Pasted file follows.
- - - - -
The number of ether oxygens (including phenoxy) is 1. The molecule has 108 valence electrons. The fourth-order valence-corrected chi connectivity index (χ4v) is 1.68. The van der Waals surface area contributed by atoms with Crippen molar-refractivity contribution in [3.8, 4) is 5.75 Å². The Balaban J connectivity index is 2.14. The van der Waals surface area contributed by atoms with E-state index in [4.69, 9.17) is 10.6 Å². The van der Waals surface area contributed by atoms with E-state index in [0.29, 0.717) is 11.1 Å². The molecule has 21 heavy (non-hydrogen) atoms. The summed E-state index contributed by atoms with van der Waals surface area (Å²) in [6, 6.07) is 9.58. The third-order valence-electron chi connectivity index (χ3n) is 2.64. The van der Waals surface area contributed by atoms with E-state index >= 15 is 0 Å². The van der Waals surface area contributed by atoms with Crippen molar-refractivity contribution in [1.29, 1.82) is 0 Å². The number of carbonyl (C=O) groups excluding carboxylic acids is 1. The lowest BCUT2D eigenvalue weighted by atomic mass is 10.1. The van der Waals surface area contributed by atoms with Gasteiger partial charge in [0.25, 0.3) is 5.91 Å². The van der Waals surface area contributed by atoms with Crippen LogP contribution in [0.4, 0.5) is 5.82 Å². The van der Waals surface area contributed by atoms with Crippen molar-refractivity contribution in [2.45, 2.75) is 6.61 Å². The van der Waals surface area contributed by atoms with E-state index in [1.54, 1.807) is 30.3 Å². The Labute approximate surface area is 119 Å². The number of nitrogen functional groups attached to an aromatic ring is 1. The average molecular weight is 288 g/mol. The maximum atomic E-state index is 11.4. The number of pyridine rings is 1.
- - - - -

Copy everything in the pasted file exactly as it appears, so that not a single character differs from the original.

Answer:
The number of ether oxygens (including phenoxy) is 1. The molecule has 108 valence electrons. The fourth-order valence-corrected chi connectivity index (χ4v) is 1.68. The van der Waals surface area contributed by atoms with Crippen molar-refractivity contribution in [3.8, 4) is 5.75 Å². The Balaban J connectivity index is 2.14. The van der Waals surface area contributed by atoms with E-state index in [4.69, 9.17) is 10.6 Å². The van der Waals surface area contributed by atoms with E-state index in [0.29, 0.717) is 11.1 Å². The molecule has 21 heavy (non-hydrogen) atoms. The summed E-state index contributed by atoms with van der Waals surface area (Å²) in [6, 6.07) is 9.58. The third-order valence-electron chi connectivity index (χ3n) is 2.64. The van der Waals surface area contributed by atoms with E-state index >= 15 is 0 Å². The van der Waals surface area contributed by atoms with Crippen molar-refractivity contribution in [1.29, 1.82) is 0 Å². The number of carbonyl (C=O) groups excluding carboxylic acids is 1. The lowest BCUT2D eigenvalue weighted by atomic mass is 10.1. The van der Waals surface area contributed by atoms with Gasteiger partial charge in [0.25, 0.3) is 5.91 Å². The van der Waals surface area contributed by atoms with Crippen LogP contribution in [0.4, 0.5) is 5.82 Å². The van der Waals surface area contributed by atoms with Crippen molar-refractivity contribution in [2.45, 2.75) is 6.61 Å². The van der Waals surface area contributed by atoms with E-state index in [1.54, 1.807) is 30.3 Å². The Labute approximate surface area is 119 Å². The number of nitrogen functional groups attached to an aromatic ring is 1. The average molecular weight is 288 g/mol. The maximum atomic E-state index is 11.4. The number of pyridine rings is 1.